Can Cannabis Help with Cancer?

Stephen Andrews
18 Nov 2022

Medical research continues to show the therapeutic and health benefits of Cannabis. Studies have found that inhaled cannabis (smoked or vaped) can help treat neuropathic pain, which is pain caused by damaged nerves. It also helps improve food intake in HIV patients. When it comes to cancer, several small studies suggest that smoked cannabis can help with nausea and vomiting caused by cancer chemotherapy.

Studies have continually shown that people who took cannabis extracts during clinical trials tended to need fewer pain medications.

In more recent reports, scientists suggest that THC and other cannabinoids, such as CBD, are capable of slowing growth and even killing certain forms of cancer cells cultivated in petri dish. Studies on animals further suggest that some cannabinoids could slow growth of cancer cells and reduce the spread of some types of cancer. 

Still, there's much about cannabis and cancer that we don't know and where we need serious research. For example, there are no studies in people of the effect of marijuana oil or hemp oil. On the other hand, we all know that many cancer patients turn to cannabis oil to experience relief from symptoms caused by their condition. 

There have been some early clinical trials to gauge cannabinoid effectiveness in cancer treatment in humans and more such studies are scheduled to happen. While it's evident that cannabinoids can be safe in treating cancer, there's a lack of scientific insights if they can help control or cure the disease. And if they can help control, for how long would that be possible? Is it only for particular types of cancer or all cancers? So on and so forth. 

Relying on Cannabis alone as treatment while avoiding or postponing conventional cancer medicines could bring serious health consequences. 

Types of Cannabis Drugs for Cancer

Pharmacological drugs based on Cannabis are already used during cancer treatment or to help patients in the last stages of the disease.

  • Dronabinol (Marinol, Syndros) is a THC-based medicine that helps treat nausea and vomiting from cancer chemotherapy. It also helps with weight and appetite loss in patients with AIDS. Dronabinol is approved for use by the FDA. 
  • Nabilone (Cesamet) is a synthetic cannabinoid drug that mimics the effects of THC. It is prescribed for nausea and vomiting from chemotherapy when other drugs fail to work. Nabilone is also approved for use in the US.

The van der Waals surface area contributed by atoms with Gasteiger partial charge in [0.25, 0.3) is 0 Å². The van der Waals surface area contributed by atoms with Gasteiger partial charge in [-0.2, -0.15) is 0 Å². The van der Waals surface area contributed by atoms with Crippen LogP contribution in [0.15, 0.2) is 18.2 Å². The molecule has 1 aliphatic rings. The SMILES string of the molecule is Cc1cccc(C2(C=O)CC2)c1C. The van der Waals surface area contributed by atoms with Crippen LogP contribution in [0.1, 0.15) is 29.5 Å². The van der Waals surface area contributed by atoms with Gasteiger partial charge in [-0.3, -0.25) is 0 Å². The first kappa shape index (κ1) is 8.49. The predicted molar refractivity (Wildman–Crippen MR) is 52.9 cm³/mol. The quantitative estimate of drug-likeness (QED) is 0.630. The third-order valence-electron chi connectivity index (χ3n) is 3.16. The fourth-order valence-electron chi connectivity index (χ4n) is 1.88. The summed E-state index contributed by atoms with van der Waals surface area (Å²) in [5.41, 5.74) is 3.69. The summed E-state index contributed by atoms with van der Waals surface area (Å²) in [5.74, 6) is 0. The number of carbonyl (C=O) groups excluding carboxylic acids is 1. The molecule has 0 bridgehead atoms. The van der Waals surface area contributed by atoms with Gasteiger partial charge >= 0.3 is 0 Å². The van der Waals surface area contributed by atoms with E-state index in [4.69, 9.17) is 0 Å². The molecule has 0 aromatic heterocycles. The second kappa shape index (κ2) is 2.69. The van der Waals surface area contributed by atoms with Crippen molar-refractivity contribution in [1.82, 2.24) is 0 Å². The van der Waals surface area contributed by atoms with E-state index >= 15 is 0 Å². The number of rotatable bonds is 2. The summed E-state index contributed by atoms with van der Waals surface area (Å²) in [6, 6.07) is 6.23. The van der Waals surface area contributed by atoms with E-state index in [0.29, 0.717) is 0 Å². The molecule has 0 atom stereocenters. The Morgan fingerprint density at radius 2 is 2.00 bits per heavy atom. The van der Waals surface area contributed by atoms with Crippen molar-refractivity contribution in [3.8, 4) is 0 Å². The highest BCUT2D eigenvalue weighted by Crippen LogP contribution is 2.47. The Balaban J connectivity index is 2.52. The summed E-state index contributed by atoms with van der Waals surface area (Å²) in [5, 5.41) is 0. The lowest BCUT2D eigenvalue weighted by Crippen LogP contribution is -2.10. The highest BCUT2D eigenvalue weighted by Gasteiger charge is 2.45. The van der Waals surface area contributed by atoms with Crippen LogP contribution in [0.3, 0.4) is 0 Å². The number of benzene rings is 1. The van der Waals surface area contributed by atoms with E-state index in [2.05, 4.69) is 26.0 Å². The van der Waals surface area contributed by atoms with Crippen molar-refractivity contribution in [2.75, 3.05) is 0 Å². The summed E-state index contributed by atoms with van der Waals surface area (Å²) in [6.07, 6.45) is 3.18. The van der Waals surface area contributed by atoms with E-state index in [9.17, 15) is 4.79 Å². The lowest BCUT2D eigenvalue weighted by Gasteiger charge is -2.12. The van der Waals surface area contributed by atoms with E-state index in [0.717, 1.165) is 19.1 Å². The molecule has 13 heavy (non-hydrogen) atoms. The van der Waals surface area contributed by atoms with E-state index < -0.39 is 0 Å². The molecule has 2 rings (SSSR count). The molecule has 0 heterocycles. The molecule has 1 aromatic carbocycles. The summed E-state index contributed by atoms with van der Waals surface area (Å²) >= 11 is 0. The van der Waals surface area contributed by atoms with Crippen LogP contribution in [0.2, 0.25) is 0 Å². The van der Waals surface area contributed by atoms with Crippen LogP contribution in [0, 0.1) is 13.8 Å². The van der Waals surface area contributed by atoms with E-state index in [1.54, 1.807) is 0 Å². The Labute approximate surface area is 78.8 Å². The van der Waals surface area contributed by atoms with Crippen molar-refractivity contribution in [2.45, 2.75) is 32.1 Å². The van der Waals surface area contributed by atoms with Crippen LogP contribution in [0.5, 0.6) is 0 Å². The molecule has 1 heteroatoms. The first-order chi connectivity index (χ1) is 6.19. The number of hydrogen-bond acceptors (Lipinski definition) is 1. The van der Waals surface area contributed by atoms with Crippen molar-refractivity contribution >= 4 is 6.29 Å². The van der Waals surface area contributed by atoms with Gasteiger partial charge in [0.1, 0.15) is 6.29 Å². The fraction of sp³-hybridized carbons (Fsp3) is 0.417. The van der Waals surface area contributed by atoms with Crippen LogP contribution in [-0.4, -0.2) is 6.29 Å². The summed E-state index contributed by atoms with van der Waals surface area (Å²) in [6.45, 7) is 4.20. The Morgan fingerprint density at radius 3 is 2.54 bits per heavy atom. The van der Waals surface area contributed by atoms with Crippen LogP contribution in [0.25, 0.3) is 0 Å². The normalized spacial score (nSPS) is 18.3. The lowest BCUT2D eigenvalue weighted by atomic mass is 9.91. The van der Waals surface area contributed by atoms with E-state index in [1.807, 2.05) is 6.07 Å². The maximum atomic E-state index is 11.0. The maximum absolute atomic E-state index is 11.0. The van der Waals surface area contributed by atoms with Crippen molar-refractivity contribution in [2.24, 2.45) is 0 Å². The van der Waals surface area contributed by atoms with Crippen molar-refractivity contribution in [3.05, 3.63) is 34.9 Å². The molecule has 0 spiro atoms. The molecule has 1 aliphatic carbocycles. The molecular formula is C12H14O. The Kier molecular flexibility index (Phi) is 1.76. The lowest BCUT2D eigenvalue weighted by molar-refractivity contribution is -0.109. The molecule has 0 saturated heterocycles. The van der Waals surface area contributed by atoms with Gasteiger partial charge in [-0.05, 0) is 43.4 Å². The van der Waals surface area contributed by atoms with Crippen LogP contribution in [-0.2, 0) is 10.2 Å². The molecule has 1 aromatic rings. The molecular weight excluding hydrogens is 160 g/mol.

• Nabiximols is a mouth spray solution half THC and half CBD. It's used for pain associated with cancer, as well as muscle spasms and pain from multiple sclerosis (MS). This drug is currently available in Canada and some countries in Europe but not yet in the US.

How Cannabis Drugs Affect Cancer Symptoms? 

While the currently available cannabinoid drugs cannot cure cancer, they can offer relief for a number of symptoms. For example, dronabinol can reduce nausea and vomiting that results from chemotherapy. The same medicine is used to improve food intake in HIV patients and prevent weight loss. In cancer patients, however, dronabinol was not found to be more effective than other drugs that counter wasting. 

Nabilone crosses the blood-brain barrier, and its actions are similar to THC. It should be taken as directed by a doctor, even if the patient does not experience nausea and vomiting from chemotherapy. 

Nabiximols spray has the potential to help cancer patients who struggle with pain and who do not respond to strong pain medicines, however, clinical studies have been inconsistent to confirm the pain relief effects, which is why this drug is not available everywhere, and research is still being done on it. 

Cannabinoid Drugs Side Effects

Like other drugs, cannabis-based prescription drugs for cancer do have side effects. Patients frequently report experiencing drowsiness, dizziness, dry mouth, and euphoria. Some of these effects are what you can actually expect from THC. 

Patients do not find great comfort in experiencing sensations of fatigue and weakness. Some also report issues such as a racing heart, low blood pressure, and even fainting. 

Cannabinoid prescription drugs can also worsen mental health issues such as depression and mania. A fraction of patients who takes nabilone for example also reports experiencing hallucinations.

Drugs may interact with other pills that the person may be taking, which may cause additional issues such as poor body coordination or memory problems. Older patients typically experience these side effects as more pronounced. 

In conclusion, when it comes to how Cannabis can help with cancer, it feels like we have only touched the tip of the iceberg. Much more scientific research needs to be done in the future so that we can use the full potential of the Cannabis plant and the therapeutic compounds that it creates. Hopefully, in this most important research journey we reach a point where find and develop cannabis medicines that can prevent cancer entirely!

Stephen Andrews